Sound – Medium

The acting is a mixed bag. Some are great, like the captain and Lana, while others aren’t easy on the ears. Conan himself has the worst performance – more screeching than acting.

Story – Medium

A boy’s encounter with a girl propels him into a conflict against the last corporation of evil in this post-apocalyptic world. An adventure story through and through, Future Boy Conan’s appeal towards children likely won’t attract older viewers beyond the director’s pedigree.

Overall Quality – Medium

Recommendation: For Miyazaki fans only. I can only recommend this to those looking to see Miyazaki is his first directorial role (and to kids, but I don’t think they read these reviews). If you want a shorter version, see Castle in the Sky.

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Awards: (hover over each award to see descriptions; click award for more recipients)

Positive: None

Negative: None

Agatha Christie’s Great Detectives Poirot and Marple – Anime Review

Japanese Title: Agatha Christie no Meitantei Poirot to Marple


Similar: Detective Conan



Watched in: Japanese

Genre: Historical Mystery

Length: 39 episodes



  • Introduction to the greatest detective writer.


  • The girl is shoehorned in.
  • Low production.
  • Poirot doesn’t feel like Poirot.
  • Better time spent with the books or TV series.
  • Title singer can’t sing?

(Request an anime for review here.)

It’s always interesting to see how foreign cultures adapt English works, just as we adapt foreign works. With Agatha Christie being one of my favourite authors and her Poirot as the best detective series, I am especially curious about this anime adaptation.

As the title suggests, Agatha Christie’s Great Detectives Poirot and Marple takes the legendary mystery author’s two biggest detectives and combines them into a series for children. Twenty cases feature from the extensive library of Hercule Poirot and Jane Marple novels, each spanning one to four episodes.

The greatest change from the source material is the addition of a young girl called Mabel West, daughter of mystery writer Raymond West, who works her way into the position of Poirot’s assistant through means that aren’t quite clear. It makes no sense that Poirot would need her, which he tells her, by the way. Poirot barely tolerates having to work with professionals. It is clear that the girl’s inclusion is to give the target audience a stand in character. I would have no problem with this had she been written in with more skill, not this shoehorned result we have here. She doesn’t contribute to cases. All she does is point out evidence done by other characters in the books or ask obvious questions to make sure the kids notice this information. No one needs her.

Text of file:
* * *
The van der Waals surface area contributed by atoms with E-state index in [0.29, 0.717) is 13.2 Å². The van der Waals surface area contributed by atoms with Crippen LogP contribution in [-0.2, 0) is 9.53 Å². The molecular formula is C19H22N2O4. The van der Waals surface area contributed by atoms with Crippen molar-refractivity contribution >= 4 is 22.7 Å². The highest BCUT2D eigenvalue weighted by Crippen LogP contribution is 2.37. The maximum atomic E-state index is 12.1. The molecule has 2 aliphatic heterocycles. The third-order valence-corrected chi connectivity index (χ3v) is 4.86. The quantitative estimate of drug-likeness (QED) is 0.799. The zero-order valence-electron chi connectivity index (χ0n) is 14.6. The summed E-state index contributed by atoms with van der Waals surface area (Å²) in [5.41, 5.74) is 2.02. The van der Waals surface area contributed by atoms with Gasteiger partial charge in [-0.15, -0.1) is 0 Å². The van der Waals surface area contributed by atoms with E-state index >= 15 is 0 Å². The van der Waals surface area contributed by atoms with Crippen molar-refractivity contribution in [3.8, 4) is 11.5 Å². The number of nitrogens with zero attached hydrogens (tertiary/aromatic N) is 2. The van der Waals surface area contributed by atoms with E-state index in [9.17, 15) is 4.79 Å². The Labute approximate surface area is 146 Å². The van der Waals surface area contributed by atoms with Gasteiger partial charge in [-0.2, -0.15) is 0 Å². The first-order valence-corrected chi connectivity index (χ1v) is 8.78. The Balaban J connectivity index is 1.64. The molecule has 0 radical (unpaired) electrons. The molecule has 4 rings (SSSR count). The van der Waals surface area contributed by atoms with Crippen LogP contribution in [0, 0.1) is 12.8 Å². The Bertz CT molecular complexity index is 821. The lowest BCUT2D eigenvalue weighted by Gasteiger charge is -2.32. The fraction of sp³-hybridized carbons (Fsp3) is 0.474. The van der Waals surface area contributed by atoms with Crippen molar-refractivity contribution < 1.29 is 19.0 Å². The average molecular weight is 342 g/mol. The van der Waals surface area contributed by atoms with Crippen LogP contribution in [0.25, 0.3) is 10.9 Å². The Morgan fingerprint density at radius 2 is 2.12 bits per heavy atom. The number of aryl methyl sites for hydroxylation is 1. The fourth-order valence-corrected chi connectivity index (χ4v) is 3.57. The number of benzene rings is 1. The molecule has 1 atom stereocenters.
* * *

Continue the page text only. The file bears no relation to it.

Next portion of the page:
The first incident is The Jewel Robbery at the Grand Metropolitan with the theft of a rich woman’s pearls from her hotel room, introducing us to the general style of the cases. A crime happens, Poirot and the police investigate, they lay out the evidence, deception and herrings abound, and it ends with Poirot (or Marple, in her cases) unmasking everyone. These simplified cases have less subtlety compared to the sources to give kids a chance to spot extra clues or figure it out ahead of time. After a few single-episode cases, we get the four-part ABC Murders for the audience to sink their teeth into.

My biggest disappointment with Great Detectives is how Poirot doesn’t feel like Poirot. He is meant to be an eccentric man, who both irritates and charms. Apart from his prodigious moustache (still tame by comparison) and occasional mention of “the little grey cells”, he isn’t like the great detective. Furthermore, Poirot was revolutionary at release for solving cases through psychology over clue hunting. Here they focus on clues. I suspect a psychological angle may be too much for little kids.

And that’s the ultimate point: this is an anime for kids. I’m sure they would enjoy this a lot than me and it does make for a good introduction to Agatha Christie. As for adults, watch Poirot starring David Suchet, which adapted every case into an exceptional series over 24 years (start with the ABC Murders in season 4 for a great sample).

Art – Low                           

Obviously on a budget with not much in the way of animation. Great Detectives uses the painterly environment art style reserved for seemingly every anime set in England.

Sound – Low

I’m not sure the vocalist for the OP and ED can sing – maybe it’s the style. The acting is okay, though no one feels like their original character.

Story – Low

A young girl joins the great detectives Hercule Poirot and Jane Marple as they solve classic cases in 1930s England. The simplification process for children gives no reason for adults to watch this over other adaptations.

Overall Quality – Low

Recommendation: For kids only. Adults, I cannot recommend enough watching Poirot instead. David Suchet is the perfect Poirot.

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Awards: (hover over each award to see descriptions; click award for more recipients)

Positive: None

Negative: disapp